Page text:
(Bloomberg) — Industrial metals fell along with gold after the dollar soared to a record amid persistent concerns that global central banks’ monetary tightening will lead to a recession.
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The pound extended its slide after the Bank of England said it may not act before November to stem a rout that took the sterling to a record low. That helped the greenback extend its strength against every single major currency, and weighed on commodities that are priced in the US currency.
Investors’ appetite for the dollar as a haven asset in times of economic uncertainty means metals will likely remain under pressure going forward. Aggressive monetary tightening to rein in rampant inflation risks a recession, clouding demand prospects for copper and other industrial metals.
“In general the outlook is pretty weak for metals,” said Ryan McKay, a commodity strategist at TD Securities. “Gold, of course, should falter under a hawkish Fed and higher rates for longer. Base metals seem to be losing some supply-side support and are looking quite vulnerable to deteriorating demand conditions.”
Most main metals traded on the London Metal Exchange slumped, with copper slipping to its lowest since July. Bullion extended its decline, falling to its lowest since April 2020.
While gold is a traditional haven in times of economic distress, it has slumped over the past month in the face of the greenback’s relentless gains and hawkish moves by central banks. Bullion has entered a bear market, trading at a level 20% below its record high in 2020, alongside consistent outflows from exchange-traded funds backed by it.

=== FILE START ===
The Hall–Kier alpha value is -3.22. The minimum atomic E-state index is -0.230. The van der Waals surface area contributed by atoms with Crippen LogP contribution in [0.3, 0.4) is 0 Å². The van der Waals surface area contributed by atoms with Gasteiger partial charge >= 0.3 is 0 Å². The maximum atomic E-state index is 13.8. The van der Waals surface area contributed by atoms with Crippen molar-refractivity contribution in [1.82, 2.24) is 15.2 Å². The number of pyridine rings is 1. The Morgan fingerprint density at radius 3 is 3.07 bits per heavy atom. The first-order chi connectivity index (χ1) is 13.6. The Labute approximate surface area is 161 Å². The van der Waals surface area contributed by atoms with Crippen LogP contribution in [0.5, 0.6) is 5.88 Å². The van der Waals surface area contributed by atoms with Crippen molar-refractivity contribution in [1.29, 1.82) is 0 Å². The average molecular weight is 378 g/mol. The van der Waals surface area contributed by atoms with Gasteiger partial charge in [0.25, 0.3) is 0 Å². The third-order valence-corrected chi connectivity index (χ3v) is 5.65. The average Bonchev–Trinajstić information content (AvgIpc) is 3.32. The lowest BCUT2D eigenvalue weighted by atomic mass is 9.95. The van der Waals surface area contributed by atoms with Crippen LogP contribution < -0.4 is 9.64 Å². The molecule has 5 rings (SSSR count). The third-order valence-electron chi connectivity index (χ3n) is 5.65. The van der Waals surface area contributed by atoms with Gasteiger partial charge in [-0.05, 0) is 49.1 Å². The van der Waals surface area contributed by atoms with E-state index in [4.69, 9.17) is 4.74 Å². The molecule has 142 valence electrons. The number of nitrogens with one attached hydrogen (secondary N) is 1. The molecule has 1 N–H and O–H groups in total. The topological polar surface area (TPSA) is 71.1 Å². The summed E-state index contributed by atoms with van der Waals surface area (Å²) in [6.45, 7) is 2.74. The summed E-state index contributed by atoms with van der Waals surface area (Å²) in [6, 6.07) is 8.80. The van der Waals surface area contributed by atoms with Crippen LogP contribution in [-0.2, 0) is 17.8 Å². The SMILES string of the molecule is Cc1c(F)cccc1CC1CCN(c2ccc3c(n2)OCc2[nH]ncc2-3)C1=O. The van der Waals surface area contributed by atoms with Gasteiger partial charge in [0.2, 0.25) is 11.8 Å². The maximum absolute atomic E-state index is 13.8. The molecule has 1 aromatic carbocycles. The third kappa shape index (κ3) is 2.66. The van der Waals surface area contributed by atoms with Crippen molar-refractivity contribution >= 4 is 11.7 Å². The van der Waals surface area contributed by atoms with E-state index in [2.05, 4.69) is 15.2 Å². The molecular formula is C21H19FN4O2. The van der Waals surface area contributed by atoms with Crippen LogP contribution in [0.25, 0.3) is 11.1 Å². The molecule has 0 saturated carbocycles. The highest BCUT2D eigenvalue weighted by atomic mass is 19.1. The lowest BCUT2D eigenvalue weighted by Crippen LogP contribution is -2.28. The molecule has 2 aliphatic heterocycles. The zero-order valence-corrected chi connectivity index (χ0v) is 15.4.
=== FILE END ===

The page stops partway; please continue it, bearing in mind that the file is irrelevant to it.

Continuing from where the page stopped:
Oanda’s Ed Moya expects to continue to see a “roller coaster ride” as rallying global bond yields will keep on making life tough on gold.
UBS Global Wealth Management strategists, including Wayne Gordon, see prices dropping into the low-to-mid $1,500s until at least the first half of 2023.
Copper, often seen as a bellwether of global growth, fell as investors bet on sharp slowdowns in the US and more demand turbulence in Europe amid the energy crisis. The weak yuan also adds to a burgeoning list of demand headwinds for China — the world’s top metals consumer — which already is dealing with a slump in the property sector and its strict zero-Covid policy.
London Metal Exchange copper stockpiles have continued to build, rising to the highest in over a month on Monday. That typically signals weakening demand, though the inventories are climbing from a historically low level.
Money managers last week became the most bearish on gold in almost four years as central banks around the world hiked rates in an effort to contain soaring prices. Copper speculators on the LME also cut their bullish bets to the lowest in three years.
In the coming week, markets may face fresh volatility from US inflation data and speeches by Federal Reserve officials including Vice Chair Lael Brainard and New York Fed President John Williams.
Copper on the LME was down 1.2% to settle at $7,341.50 a ton at 5:51 p.m. local time, while most other metals including aluminum and zinc also retreated. Tin rose 2%. Spot gold fell 1.3% to $1,623.19 an ounce. Bullion for December delivery was down 1.3% to settle at $1,633.40 on the Comex. Silver, platinum and palladium all slipped.
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